It’s time for a personal academic website
A personal academic website is the best way to communicate who you are and what you do. And that’s what we’re going to talk about today on The Social Academic.
There is a stigma in the academy against sharing and self promotion. Some of you don’t use social media. Most academics don’t have a personal academic website.
But having a website of your own, where you can share your bio and talk about the work you do is a great way to connect with your scholarly audience.
I’m here to show you sharing in a meaningful way can lead to amazing things.
I’m Jennifer, and welcome to my blog. Let’s talk about why having an online portfolio is great for educators like you.
When’s the last time you checked in with your online identity?
Google yourself every 6 months or so. I really recommend checking-in on a regular basis.
Whatever you find, save it. Find everything you can.
- If you were a student, did you learn a bit about your potential professor?
- If you were PhD applicant, would you be able to connect with your potential supervisor?
- If you were an editor, what kind of writing, or work ethic would you expect from this person?
Now think back to the first 3 minutes.
That’s about how long someone will give you. Often less.
You only have a moment to share you are and why they should be interested.
But when you do, it can change your world.
Today we’re going to talk about why a personal website is the best way to control what people find and know about you.
Anxiety over your online identity is normal
Your web presence, what people find about you when they look you up, may be something you haven’t thought of before.
Now that you have, it might make you a bit anxious. And that’s normal!
With connected HigherEd “influencers” out there, anxiety over managing your web presence tends to happen. Especially when people first start thinking about it.
Your friends and colleagues say you need to be on #AcademicTwitter. And, yeah that’s a great way to connect with your community.
What you really need is a website for long-term networking and engagement with your work. Let’s talk about why.
Your academic website can
- Host your curriculum vitae
- Link to your articles and publications
- Highlight upcoming speaking engagements
- Share your teaching interests and syllabi
- More importantly, a personal academic website can show you are a human being.
Social media is a great place for conversation or sharing ideas.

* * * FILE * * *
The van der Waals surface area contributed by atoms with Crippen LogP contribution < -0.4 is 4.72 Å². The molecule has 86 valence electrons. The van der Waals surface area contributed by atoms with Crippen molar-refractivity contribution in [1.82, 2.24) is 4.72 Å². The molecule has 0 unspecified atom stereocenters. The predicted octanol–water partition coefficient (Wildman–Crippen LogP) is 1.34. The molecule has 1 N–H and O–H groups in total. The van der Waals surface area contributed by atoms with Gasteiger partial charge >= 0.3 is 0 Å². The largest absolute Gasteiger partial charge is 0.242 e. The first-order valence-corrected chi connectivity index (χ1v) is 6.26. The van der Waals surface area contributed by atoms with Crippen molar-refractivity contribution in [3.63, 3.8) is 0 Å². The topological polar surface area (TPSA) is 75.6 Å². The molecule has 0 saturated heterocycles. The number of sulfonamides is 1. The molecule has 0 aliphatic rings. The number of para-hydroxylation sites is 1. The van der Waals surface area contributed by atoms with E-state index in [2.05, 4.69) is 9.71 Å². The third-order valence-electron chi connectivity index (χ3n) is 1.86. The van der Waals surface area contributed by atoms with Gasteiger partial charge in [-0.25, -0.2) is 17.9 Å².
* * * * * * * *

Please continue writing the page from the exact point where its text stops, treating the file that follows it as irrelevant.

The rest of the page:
But editors, potential employers, and colleagues will not be able to keep up with your accomplishments among the other voices in the Twitterverse.
And regardless, it’s difficult to get a full understanding of someone’s work from a social media profile.
Websites allow for full control over what you showcase, and how you explain the work you do.
Academic websites are like an online portfolio of your work
Your faculty profile on your institution’s homepage is likely not approachable for a general audience.
And, it’s definitely not the most dynamic or engaging way to connect with
- people in your field
- the media
- the public
Scholars and researchers should share their work in ways the public can engage. Doing so is becoming expected, especially in Australia and the United Kingdom.
But beyond that, publishers, grant and research funders, and employers are looking for people who can help promote their own work.
Having an academic website can benefit your personal life because it communicates clearly to a broad audience.
It can benefit your professional life because it provides detailed and specific information that your colleagues, administrators, and network need in one dynamic space.
Join my email list for your free guide
Download my handy guide to see if you’re ready to create and manage a website of your own.
Join my email list, The Social Academic Community today for your PDF guide to academic websites.
And when you’re ready to start, check out my how-to guide.
Jennifer van Alstyne is a Peruvian-American poet and public relations consultant. She founded The Academic Designer, LLC to help academics, researchers, and writers control their online presence and share their work with the world.
She holds a B.A. from Monmouth University in English, and an M.F.A. from Naropa University in Writing & Poetics where she was the Jack Kerouac Fellow. Jennifer also holds an M.A. from University of Louisiana at Lafayette in Literature and Cultural Studies where she was one of four master’s fellows and a finalist for the Outstanding Master’s Graduate Award.